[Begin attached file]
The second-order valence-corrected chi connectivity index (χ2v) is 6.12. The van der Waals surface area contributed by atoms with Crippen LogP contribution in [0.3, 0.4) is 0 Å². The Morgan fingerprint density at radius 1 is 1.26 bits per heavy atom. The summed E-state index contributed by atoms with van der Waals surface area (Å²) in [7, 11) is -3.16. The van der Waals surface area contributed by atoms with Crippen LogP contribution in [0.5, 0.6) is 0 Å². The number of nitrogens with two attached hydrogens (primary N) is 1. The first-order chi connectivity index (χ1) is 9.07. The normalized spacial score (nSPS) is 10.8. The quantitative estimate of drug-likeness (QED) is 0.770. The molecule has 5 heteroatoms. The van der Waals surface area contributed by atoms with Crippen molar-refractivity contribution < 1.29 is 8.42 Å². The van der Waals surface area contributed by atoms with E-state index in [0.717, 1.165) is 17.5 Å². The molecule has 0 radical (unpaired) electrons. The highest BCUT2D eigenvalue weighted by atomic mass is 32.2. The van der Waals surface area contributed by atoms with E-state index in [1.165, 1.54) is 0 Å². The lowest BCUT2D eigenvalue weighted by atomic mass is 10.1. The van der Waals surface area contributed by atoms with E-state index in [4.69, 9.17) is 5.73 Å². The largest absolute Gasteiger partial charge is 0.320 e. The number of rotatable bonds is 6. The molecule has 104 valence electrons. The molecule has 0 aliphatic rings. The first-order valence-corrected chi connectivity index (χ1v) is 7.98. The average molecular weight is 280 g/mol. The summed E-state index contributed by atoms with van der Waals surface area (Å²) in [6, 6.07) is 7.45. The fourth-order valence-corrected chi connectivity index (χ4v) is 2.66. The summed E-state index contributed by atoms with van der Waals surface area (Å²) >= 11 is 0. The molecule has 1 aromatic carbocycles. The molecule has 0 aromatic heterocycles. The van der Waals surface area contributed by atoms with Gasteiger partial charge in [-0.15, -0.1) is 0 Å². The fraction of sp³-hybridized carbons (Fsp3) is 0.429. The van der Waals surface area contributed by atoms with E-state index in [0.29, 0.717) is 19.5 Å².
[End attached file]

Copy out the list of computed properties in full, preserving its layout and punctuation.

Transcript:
The second-order valence-corrected chi connectivity index (χ2v) is 6.12. The van der Waals surface area contributed by atoms with Crippen LogP contribution in [0.3, 0.4) is 0 Å². The Morgan fingerprint density at radius 1 is 1.26 bits per heavy atom. The summed E-state index contributed by atoms with van der Waals surface area (Å²) in [7, 11) is -3.16. The van der Waals surface area contributed by atoms with Crippen LogP contribution in [0.5, 0.6) is 0 Å². The number of nitrogens with two attached hydrogens (primary N) is 1. The first-order chi connectivity index (χ1) is 9.07. The normalized spacial score (nSPS) is 10.8. The quantitative estimate of drug-likeness (QED) is 0.770. The molecule has 5 heteroatoms. The van der Waals surface area contributed by atoms with Crippen molar-refractivity contribution < 1.29 is 8.42 Å². The van der Waals surface area contributed by atoms with E-state index in [0.717, 1.165) is 17.5 Å². The molecule has 0 radical (unpaired) electrons. The highest BCUT2D eigenvalue weighted by atomic mass is 32.2. The van der Waals surface area contributed by atoms with E-state index in [1.165, 1.54) is 0 Å². The lowest BCUT2D eigenvalue weighted by atomic mass is 10.1. The van der Waals surface area contributed by atoms with E-state index in [4.69, 9.17) is 5.73 Å². The largest absolute Gasteiger partial charge is 0.320 e. The number of rotatable bonds is 6. The molecule has 104 valence electrons. The molecule has 0 aliphatic rings. The first-order valence-corrected chi connectivity index (χ1v) is 7.98. The average molecular weight is 280 g/mol. The summed E-state index contributed by atoms with van der Waals surface area (Å²) in [6, 6.07) is 7.45. The fourth-order valence-corrected chi connectivity index (χ4v) is 2.66. The summed E-state index contributed by atoms with van der Waals surface area (Å²) >= 11 is 0. The molecule has 1 aromatic carbocycles. The molecule has 0 aromatic heterocycles. The van der Waals surface area contributed by atoms with Gasteiger partial charge in [-0.15, -0.1) is 0 Å². The fraction of sp³-hybridized carbons (Fsp3) is 0.429. The van der Waals surface area contributed by atoms with E-state index in [0.29, 0.717) is 19.5 Å².